Budding Biochemist Nurtures Passion for Plants and Pharmacology
Joshua Cooksey’s green thumb put him on a path to scientific discovery
University of Maryland senior biochemistry major Joshua Cooksey found himself studying RNA at an unusual moment in time. It was 2021 and scientists were working around the clock to develop COVID-19 vaccines, some of which became the first messenger RNA (mRNA) vaccines approved for human use.
As an undergraduate research assistant in the lab of Chemistry and Biochemistry Professor Kwaku Dayie—whose work focuses on medically important RNAs—Cooksey watched in wonder as those three letters became a household name.
“Everyone in the lab was really excited because RNA was getting some attention. Before,
Cooksey is currently synthesizing a molecule that could help visualize large 3D RNA structures—the vast majority of which are unknown and inaccessible—through the use of nuclear magnetic resonance (NMR) spectroscopy. While he doesn’t expect to limit his research to RNA, his experiences in the lab reaffirmed his interest in science that shapes the pharmaceutical field. After graduating in spring 2023, he plans to pursue a Ph.D. in
Long before he ever set foot inside a chemistry lab, Cooksey discovered a love for science in his own yard. At the beginning of high school, he started a garden at his home in Ellicott City, Maryland, filling it with sunflowers, vegetables and herbs. That inspired him to learn more about the healing properties of nature.
“It started as more of a hobby, but that’s how I got interested in natural products,” Cooksey said. “I wanted to learn more about plants and how they could be used for human health and their applications in chemistry.”
Once at UMD, Cooksey found a garden away from home. In September 2020, he became a research assistant with Chemistry in Our Garden, an initiative that was run by Chemistry and Biochemistry Professor Jeffery Davis and Associate Professor Paul Paukstelis, as well as Adjunct Assistant Professor of Plant Science and Landscape Architecture Andrea Ottesen. That project gave students the chance to analyze plants grown in the chemistry building’s courtyard garden and to research pharmacologically active natural products.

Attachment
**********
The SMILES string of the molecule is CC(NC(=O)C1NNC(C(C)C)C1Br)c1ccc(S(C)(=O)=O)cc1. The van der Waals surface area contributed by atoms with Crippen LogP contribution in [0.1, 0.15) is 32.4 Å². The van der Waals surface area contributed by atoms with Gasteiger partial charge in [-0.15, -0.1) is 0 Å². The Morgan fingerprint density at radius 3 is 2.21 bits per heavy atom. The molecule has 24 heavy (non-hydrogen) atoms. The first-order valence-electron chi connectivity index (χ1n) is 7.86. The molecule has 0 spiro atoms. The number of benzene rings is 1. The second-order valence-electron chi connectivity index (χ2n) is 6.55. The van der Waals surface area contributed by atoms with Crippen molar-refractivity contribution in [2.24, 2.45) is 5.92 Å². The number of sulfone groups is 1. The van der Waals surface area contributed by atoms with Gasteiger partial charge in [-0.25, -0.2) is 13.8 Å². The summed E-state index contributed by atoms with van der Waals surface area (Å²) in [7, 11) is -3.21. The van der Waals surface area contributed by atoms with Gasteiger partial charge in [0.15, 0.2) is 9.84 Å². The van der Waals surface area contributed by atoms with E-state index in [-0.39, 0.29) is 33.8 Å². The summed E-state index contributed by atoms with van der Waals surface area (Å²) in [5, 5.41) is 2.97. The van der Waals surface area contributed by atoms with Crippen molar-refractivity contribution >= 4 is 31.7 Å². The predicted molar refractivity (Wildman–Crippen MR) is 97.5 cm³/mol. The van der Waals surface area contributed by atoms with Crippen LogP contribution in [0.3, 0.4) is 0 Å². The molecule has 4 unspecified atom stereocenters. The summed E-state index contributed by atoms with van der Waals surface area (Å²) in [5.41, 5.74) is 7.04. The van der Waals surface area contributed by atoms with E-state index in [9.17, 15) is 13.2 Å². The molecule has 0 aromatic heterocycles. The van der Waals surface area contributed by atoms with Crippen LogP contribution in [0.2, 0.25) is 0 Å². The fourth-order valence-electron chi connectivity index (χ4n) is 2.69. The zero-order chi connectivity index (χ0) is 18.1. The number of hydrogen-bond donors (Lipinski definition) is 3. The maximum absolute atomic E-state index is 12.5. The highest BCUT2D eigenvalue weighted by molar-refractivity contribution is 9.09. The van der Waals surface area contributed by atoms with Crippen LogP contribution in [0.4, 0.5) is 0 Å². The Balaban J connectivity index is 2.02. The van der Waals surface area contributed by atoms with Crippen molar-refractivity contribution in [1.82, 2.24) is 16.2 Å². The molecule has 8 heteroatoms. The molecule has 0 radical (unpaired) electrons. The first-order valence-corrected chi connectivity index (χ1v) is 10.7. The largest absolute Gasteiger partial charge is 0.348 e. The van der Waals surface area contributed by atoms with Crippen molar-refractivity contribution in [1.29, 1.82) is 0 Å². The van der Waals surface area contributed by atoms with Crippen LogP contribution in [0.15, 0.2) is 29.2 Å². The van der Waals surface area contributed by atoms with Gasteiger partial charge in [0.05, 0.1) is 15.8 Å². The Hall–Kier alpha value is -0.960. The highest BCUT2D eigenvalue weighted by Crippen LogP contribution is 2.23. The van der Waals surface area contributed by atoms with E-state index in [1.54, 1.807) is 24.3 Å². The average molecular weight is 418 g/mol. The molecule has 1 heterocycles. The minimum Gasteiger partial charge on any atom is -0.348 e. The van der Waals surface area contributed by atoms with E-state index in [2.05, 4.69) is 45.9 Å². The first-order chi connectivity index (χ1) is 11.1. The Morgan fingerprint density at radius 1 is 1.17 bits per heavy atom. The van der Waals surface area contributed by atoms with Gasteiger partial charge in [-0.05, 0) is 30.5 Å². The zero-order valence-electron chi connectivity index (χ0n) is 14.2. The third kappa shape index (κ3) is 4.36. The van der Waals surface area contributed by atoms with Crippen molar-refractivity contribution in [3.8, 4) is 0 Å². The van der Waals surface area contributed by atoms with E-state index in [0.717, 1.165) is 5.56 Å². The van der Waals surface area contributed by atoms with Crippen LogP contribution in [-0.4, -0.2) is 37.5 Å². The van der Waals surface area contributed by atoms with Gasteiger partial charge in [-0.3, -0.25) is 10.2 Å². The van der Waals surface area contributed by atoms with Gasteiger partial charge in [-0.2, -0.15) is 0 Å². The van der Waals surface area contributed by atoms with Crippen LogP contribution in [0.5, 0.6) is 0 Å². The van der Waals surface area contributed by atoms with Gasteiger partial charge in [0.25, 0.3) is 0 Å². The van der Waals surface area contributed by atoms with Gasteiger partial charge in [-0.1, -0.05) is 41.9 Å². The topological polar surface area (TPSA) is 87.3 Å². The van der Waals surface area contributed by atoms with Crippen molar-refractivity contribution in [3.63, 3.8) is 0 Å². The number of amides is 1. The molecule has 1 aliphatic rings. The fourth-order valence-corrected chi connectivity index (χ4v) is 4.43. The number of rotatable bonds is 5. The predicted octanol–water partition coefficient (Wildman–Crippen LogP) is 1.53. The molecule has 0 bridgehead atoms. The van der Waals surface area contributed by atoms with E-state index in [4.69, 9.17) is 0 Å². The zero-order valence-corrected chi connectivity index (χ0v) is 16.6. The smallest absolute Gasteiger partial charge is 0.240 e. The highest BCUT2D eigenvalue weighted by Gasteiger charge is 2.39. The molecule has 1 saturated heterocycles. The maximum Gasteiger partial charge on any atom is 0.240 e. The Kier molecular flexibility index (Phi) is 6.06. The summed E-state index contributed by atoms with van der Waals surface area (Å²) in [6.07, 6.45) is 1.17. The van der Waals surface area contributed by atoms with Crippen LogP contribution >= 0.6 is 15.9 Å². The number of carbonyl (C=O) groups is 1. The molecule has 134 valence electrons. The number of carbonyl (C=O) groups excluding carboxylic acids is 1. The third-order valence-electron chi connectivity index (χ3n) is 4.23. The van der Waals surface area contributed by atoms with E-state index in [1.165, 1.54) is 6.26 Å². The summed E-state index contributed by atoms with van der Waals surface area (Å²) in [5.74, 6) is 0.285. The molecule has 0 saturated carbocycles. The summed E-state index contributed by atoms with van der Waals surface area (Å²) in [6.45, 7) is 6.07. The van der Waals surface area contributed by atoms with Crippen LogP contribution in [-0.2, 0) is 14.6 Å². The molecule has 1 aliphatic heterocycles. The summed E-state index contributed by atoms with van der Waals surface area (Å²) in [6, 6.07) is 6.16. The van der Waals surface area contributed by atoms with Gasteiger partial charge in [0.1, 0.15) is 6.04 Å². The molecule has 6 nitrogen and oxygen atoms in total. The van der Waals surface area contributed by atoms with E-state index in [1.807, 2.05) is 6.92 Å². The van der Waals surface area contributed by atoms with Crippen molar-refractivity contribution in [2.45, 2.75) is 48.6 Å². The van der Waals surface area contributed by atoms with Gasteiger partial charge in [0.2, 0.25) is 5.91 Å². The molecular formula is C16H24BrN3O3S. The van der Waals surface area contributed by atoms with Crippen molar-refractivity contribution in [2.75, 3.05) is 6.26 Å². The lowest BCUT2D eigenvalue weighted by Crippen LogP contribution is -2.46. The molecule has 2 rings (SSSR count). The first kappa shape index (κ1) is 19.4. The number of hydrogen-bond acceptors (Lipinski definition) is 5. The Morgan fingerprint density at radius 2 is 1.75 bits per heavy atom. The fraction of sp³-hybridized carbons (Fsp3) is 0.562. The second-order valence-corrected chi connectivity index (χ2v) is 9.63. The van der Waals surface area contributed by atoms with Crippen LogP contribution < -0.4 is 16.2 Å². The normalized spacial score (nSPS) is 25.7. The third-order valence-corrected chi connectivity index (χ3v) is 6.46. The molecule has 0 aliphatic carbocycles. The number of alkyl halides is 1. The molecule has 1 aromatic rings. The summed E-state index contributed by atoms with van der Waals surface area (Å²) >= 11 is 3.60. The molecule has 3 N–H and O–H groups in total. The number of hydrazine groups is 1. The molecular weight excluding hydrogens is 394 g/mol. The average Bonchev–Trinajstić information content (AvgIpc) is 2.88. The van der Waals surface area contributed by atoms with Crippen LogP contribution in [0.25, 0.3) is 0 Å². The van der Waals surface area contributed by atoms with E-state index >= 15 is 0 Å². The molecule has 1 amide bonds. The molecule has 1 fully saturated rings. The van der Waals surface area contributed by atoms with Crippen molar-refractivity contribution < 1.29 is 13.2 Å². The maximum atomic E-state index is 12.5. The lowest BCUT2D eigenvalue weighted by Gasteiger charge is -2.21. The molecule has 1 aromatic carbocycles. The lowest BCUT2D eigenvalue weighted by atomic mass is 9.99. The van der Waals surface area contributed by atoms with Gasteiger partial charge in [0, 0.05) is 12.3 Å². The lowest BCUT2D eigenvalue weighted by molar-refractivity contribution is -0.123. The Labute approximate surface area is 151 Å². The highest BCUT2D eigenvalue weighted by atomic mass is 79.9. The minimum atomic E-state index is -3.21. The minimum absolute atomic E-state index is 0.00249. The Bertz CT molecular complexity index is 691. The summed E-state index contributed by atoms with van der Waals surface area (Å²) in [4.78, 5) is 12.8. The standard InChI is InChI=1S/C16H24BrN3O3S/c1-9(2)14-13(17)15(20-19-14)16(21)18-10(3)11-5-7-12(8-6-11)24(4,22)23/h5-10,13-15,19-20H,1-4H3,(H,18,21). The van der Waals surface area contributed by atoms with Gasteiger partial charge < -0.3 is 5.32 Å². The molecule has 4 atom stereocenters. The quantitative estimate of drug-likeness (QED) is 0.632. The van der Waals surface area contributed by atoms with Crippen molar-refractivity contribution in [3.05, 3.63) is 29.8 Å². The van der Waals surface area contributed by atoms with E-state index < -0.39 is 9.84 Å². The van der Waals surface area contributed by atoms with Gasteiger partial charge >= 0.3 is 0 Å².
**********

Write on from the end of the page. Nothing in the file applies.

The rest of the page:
Throughout the course of this project, Davis said he was impressed by Cooksey’s enthusiasm, positive outlook and sensitivity to his fellow classmates.
“In my interactions with Joshua, both in and out of the classroom, Joshua stands out as a leader,” Davis said. “Joshua has the rare ability to ask great questions that cut to the core issue but he does it in a way that contributes greatly to the flow of the lecture or conversation and encourages further and deeper discussion from everyone involved.”
“In the Dayie lab, we use stable isotopes in our nucleotides, which helps resolve more details about the spectra that we collect,” Cooksey said. “And if we can get more details about the
Dayie described Cooksey as a “one-of-a-kind” undergraduate researcher.
“He has an impressive intellectual capacity, admirable curiosity, keen attention to detail and sheer drive that will stand him in good stead as he moves on to graduate school,” Dayie said.
Cooksey’s research and academic achievements have earned him several accolades over the years, including the Nathan Drake Award and Bruce B. Jarvis Outstanding Junior Award, both granted by the Department of Chemistry and Biochemistry.
He keeps busy in campus organizations, serving as a representative on the department’s Racial Diversity & Inclusion Steering Committee and as a member of College Success Scholars, a professional development network for Black and Latino males. He is also a peer mentor with the Integrated Life Sciences program in the Honors College and volunteers with the Food Recovery Network on campus.
In his free time, he continues to nurture his love of plants by building terrariums and growing bonsai in his off-campus apartment.
“It’s really tricky,” he said of growing bonsai. “It requires a lot of patience, but it’s really rewarding. You have to spend time waiting for them to grow and cutting them in the designs that you want.”
Patience, dedication and the pursuit of gradual progress have served Cooksey well—not just as a gardener, but also as a budding biochemist.